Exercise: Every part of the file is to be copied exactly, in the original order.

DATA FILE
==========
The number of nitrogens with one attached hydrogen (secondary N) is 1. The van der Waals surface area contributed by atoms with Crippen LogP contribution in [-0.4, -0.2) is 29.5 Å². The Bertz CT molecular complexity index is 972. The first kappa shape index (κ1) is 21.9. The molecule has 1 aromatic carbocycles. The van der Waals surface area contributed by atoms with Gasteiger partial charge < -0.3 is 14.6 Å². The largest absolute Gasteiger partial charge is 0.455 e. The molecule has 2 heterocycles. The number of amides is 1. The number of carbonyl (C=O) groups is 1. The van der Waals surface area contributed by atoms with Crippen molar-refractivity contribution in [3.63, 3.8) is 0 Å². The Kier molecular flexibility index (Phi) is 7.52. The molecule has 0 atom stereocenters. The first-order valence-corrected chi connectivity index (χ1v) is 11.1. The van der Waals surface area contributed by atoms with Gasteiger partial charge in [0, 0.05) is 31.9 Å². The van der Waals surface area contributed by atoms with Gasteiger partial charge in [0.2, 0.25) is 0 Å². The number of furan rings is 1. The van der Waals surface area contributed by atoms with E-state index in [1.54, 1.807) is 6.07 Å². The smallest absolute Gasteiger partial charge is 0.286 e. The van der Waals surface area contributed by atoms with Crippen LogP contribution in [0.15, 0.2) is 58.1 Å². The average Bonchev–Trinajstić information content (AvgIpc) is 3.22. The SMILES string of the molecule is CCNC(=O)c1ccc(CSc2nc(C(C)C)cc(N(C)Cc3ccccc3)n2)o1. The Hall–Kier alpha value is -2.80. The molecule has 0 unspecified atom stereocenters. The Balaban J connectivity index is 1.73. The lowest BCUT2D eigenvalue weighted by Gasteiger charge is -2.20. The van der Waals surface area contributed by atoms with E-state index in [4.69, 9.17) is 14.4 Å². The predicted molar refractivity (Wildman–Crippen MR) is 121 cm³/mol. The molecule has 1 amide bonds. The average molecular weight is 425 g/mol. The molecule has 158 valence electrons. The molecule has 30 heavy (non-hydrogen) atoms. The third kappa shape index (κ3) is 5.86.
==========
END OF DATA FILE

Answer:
The number of nitrogens with one attached hydrogen (secondary N) is 1. The van der Waals surface area contributed by atoms with Crippen LogP contribution in [-0.4, -0.2) is 29.5 Å². The Bertz CT molecular complexity index is 972. The first kappa shape index (κ1) is 21.9. The molecule has 1 aromatic carbocycles. The van der Waals surface area contributed by atoms with Gasteiger partial charge < -0.3 is 14.6 Å². The largest absolute Gasteiger partial charge is 0.455 e. The molecule has 2 heterocycles. The number of amides is 1. The number of carbonyl (C=O) groups is 1. The van der Waals surface area contributed by atoms with Crippen molar-refractivity contribution in [3.63, 3.8) is 0 Å². The Kier molecular flexibility index (Phi) is 7.52. The molecule has 0 atom stereocenters. The first-order valence-corrected chi connectivity index (χ1v) is 11.1. The van der Waals surface area contributed by atoms with Gasteiger partial charge in [0, 0.05) is 31.9 Å². The van der Waals surface area contributed by atoms with Gasteiger partial charge in [0.2, 0.25) is 0 Å². The number of furan rings is 1. The van der Waals surface area contributed by atoms with E-state index in [1.54, 1.807) is 6.07 Å². The smallest absolute Gasteiger partial charge is 0.286 e. The van der Waals surface area contributed by atoms with Crippen LogP contribution in [0.15, 0.2) is 58.1 Å². The average Bonchev–Trinajstić information content (AvgIpc) is 3.22. The SMILES string of the molecule is CCNC(=O)c1ccc(CSc2nc(C(C)C)cc(N(C)Cc3ccccc3)n2)o1. The Hall–Kier alpha value is -2.80. The molecule has 0 unspecified atom stereocenters. The Balaban J connectivity index is 1.73. The lowest BCUT2D eigenvalue weighted by Gasteiger charge is -2.20. The van der Waals surface area contributed by atoms with E-state index in [4.69, 9.17) is 14.4 Å². The predicted molar refractivity (Wildman–Crippen MR) is 121 cm³/mol. The molecule has 1 amide bonds. The average molecular weight is 425 g/mol. The molecule has 158 valence electrons. The molecule has 30 heavy (non-hydrogen) atoms. The third kappa shape index (κ3) is 5.86.